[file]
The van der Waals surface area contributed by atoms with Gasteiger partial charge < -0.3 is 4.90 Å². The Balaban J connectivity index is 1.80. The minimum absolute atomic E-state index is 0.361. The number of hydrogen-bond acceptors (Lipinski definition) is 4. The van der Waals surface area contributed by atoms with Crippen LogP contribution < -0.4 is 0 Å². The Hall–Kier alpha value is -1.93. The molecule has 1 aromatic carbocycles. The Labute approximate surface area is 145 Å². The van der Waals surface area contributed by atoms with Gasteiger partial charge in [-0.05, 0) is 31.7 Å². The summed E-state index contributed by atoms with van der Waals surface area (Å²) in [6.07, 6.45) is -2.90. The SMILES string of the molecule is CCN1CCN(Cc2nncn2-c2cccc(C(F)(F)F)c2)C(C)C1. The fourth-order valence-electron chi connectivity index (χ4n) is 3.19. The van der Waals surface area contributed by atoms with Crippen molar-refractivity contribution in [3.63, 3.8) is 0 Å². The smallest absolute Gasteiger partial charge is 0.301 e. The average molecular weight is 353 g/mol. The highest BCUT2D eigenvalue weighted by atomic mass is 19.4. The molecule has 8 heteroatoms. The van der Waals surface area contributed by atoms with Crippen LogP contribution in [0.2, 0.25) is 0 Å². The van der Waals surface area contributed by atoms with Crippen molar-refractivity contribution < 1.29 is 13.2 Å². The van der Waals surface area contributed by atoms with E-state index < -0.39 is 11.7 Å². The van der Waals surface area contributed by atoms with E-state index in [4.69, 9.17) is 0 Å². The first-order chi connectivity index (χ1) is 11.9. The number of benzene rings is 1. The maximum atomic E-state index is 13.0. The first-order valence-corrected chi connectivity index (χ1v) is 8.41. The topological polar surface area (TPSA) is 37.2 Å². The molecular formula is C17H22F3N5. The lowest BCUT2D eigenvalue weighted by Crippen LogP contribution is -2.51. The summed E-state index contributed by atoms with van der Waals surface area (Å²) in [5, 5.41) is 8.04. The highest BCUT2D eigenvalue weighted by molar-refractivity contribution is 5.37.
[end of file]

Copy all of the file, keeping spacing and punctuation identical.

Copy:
The van der Waals surface area contributed by atoms with Gasteiger partial charge < -0.3 is 4.90 Å². The Balaban J connectivity index is 1.80. The minimum absolute atomic E-state index is 0.361. The number of hydrogen-bond acceptors (Lipinski definition) is 4. The van der Waals surface area contributed by atoms with Crippen LogP contribution < -0.4 is 0 Å². The Hall–Kier alpha value is -1.93. The molecule has 1 aromatic carbocycles. The Labute approximate surface area is 145 Å². The van der Waals surface area contributed by atoms with Gasteiger partial charge in [-0.05, 0) is 31.7 Å². The summed E-state index contributed by atoms with van der Waals surface area (Å²) in [6.07, 6.45) is -2.90. The SMILES string of the molecule is CCN1CCN(Cc2nncn2-c2cccc(C(F)(F)F)c2)C(C)C1. The fourth-order valence-electron chi connectivity index (χ4n) is 3.19. The van der Waals surface area contributed by atoms with Crippen molar-refractivity contribution in [3.63, 3.8) is 0 Å². The smallest absolute Gasteiger partial charge is 0.301 e. The average molecular weight is 353 g/mol. The highest BCUT2D eigenvalue weighted by atomic mass is 19.4. The molecule has 8 heteroatoms. The van der Waals surface area contributed by atoms with Crippen LogP contribution in [0.2, 0.25) is 0 Å². The van der Waals surface area contributed by atoms with Crippen molar-refractivity contribution < 1.29 is 13.2 Å². The van der Waals surface area contributed by atoms with E-state index < -0.39 is 11.7 Å². The van der Waals surface area contributed by atoms with E-state index in [4.69, 9.17) is 0 Å². The first-order chi connectivity index (χ1) is 11.9. The number of benzene rings is 1. The maximum atomic E-state index is 13.0. The first-order valence-corrected chi connectivity index (χ1v) is 8.41. The topological polar surface area (TPSA) is 37.2 Å². The molecular formula is C17H22F3N5. The lowest BCUT2D eigenvalue weighted by Crippen LogP contribution is -2.51. The summed E-state index contributed by atoms with van der Waals surface area (Å²) in [5, 5.41) is 8.04. The highest BCUT2D eigenvalue weighted by molar-refractivity contribution is 5.37.